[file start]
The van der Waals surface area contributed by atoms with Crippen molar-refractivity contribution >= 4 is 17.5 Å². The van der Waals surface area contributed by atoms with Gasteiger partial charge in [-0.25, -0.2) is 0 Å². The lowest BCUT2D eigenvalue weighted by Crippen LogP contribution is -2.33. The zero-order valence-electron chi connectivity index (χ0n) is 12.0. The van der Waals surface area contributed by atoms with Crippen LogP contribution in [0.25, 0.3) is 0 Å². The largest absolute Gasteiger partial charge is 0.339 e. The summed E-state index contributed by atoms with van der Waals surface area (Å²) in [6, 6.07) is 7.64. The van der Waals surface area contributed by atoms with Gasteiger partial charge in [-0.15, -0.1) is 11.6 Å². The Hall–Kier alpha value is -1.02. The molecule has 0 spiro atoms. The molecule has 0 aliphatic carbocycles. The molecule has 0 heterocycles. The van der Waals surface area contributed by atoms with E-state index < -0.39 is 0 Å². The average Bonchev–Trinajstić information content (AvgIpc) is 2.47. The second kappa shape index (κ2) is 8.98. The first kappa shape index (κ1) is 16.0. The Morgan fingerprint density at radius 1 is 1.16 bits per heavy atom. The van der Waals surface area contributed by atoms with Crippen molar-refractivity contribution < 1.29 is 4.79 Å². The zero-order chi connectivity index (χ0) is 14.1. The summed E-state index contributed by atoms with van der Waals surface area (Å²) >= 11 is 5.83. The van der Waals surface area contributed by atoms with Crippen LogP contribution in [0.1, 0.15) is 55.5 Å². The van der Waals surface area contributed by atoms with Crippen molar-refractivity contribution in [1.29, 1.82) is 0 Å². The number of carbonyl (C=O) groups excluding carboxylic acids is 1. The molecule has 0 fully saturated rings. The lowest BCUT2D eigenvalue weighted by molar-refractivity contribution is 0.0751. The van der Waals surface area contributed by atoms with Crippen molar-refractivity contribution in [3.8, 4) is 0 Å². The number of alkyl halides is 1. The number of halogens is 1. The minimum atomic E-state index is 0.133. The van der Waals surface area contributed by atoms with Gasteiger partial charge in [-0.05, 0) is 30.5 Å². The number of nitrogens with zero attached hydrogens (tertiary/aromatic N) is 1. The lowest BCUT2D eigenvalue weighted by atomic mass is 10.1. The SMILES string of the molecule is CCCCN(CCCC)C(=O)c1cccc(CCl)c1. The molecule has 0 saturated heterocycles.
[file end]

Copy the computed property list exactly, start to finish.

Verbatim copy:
The van der Waals surface area contributed by atoms with Crippen molar-refractivity contribution >= 4 is 17.5 Å². The van der Waals surface area contributed by atoms with Gasteiger partial charge in [-0.25, -0.2) is 0 Å². The lowest BCUT2D eigenvalue weighted by Crippen LogP contribution is -2.33. The zero-order valence-electron chi connectivity index (χ0n) is 12.0. The van der Waals surface area contributed by atoms with Crippen LogP contribution in [0.25, 0.3) is 0 Å². The largest absolute Gasteiger partial charge is 0.339 e. The summed E-state index contributed by atoms with van der Waals surface area (Å²) in [6, 6.07) is 7.64. The van der Waals surface area contributed by atoms with Gasteiger partial charge in [-0.15, -0.1) is 11.6 Å². The Hall–Kier alpha value is -1.02. The molecule has 0 spiro atoms. The molecule has 0 aliphatic carbocycles. The molecule has 0 heterocycles. The van der Waals surface area contributed by atoms with E-state index < -0.39 is 0 Å². The average Bonchev–Trinajstić information content (AvgIpc) is 2.47. The second kappa shape index (κ2) is 8.98. The first kappa shape index (κ1) is 16.0. The Morgan fingerprint density at radius 1 is 1.16 bits per heavy atom. The van der Waals surface area contributed by atoms with Crippen molar-refractivity contribution < 1.29 is 4.79 Å². The zero-order chi connectivity index (χ0) is 14.1. The summed E-state index contributed by atoms with van der Waals surface area (Å²) >= 11 is 5.83. The van der Waals surface area contributed by atoms with Crippen LogP contribution in [0.1, 0.15) is 55.5 Å². The van der Waals surface area contributed by atoms with Crippen molar-refractivity contribution in [1.29, 1.82) is 0 Å². The number of carbonyl (C=O) groups excluding carboxylic acids is 1. The molecule has 0 fully saturated rings. The lowest BCUT2D eigenvalue weighted by molar-refractivity contribution is 0.0751. The van der Waals surface area contributed by atoms with Crippen molar-refractivity contribution in [3.8, 4) is 0 Å². The number of alkyl halides is 1. The number of halogens is 1. The minimum atomic E-state index is 0.133. The van der Waals surface area contributed by atoms with Gasteiger partial charge in [-0.05, 0) is 30.5 Å². The number of nitrogens with zero attached hydrogens (tertiary/aromatic N) is 1. The lowest BCUT2D eigenvalue weighted by atomic mass is 10.1. The SMILES string of the molecule is CCCCN(CCCC)C(=O)c1cccc(CCl)c1. The molecule has 0 saturated heterocycles.